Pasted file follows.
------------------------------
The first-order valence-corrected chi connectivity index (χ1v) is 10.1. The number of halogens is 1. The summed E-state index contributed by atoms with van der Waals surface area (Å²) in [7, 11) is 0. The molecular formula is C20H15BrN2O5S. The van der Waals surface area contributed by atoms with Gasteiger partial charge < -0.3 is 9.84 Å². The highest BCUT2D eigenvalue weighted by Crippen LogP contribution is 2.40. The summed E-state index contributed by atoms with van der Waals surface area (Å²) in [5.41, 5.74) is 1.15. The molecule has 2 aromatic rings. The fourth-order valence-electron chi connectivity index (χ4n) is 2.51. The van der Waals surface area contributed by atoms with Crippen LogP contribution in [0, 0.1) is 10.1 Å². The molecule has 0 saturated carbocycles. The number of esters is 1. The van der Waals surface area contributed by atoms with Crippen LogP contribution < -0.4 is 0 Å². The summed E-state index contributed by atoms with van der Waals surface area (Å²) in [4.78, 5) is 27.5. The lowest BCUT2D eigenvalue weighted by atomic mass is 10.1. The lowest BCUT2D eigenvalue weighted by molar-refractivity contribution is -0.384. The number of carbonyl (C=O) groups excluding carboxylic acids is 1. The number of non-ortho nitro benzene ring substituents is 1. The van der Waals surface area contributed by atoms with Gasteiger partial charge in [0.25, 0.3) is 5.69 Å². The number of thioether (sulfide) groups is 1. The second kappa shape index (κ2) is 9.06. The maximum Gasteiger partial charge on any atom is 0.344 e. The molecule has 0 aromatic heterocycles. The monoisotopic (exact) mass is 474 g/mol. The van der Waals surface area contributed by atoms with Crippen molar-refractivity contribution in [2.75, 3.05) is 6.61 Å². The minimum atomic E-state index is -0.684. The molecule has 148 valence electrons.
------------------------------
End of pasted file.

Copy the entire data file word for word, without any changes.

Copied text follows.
The first-order valence-corrected chi connectivity index (χ1v) is 10.1. The number of halogens is 1. The summed E-state index contributed by atoms with van der Waals surface area (Å²) in [7, 11) is 0. The molecular formula is C20H15BrN2O5S. The van der Waals surface area contributed by atoms with Gasteiger partial charge < -0.3 is 9.84 Å². The highest BCUT2D eigenvalue weighted by Crippen LogP contribution is 2.40. The summed E-state index contributed by atoms with van der Waals surface area (Å²) in [5.41, 5.74) is 1.15. The molecule has 2 aromatic rings. The fourth-order valence-electron chi connectivity index (χ4n) is 2.51. The van der Waals surface area contributed by atoms with Crippen LogP contribution in [0, 0.1) is 10.1 Å². The molecule has 0 saturated carbocycles. The number of esters is 1. The van der Waals surface area contributed by atoms with Crippen LogP contribution < -0.4 is 0 Å². The summed E-state index contributed by atoms with van der Waals surface area (Å²) in [4.78, 5) is 27.5. The lowest BCUT2D eigenvalue weighted by atomic mass is 10.1. The lowest BCUT2D eigenvalue weighted by molar-refractivity contribution is -0.384. The number of carbonyl (C=O) groups excluding carboxylic acids is 1. The number of non-ortho nitro benzene ring substituents is 1. The van der Waals surface area contributed by atoms with Gasteiger partial charge in [0.25, 0.3) is 5.69 Å². The number of thioether (sulfide) groups is 1. The second kappa shape index (κ2) is 9.06. The maximum Gasteiger partial charge on any atom is 0.344 e. The molecule has 0 aromatic heterocycles. The monoisotopic (exact) mass is 474 g/mol. The van der Waals surface area contributed by atoms with Crippen molar-refractivity contribution in [2.75, 3.05) is 6.61 Å². The minimum atomic E-state index is -0.684. The molecule has 148 valence electrons.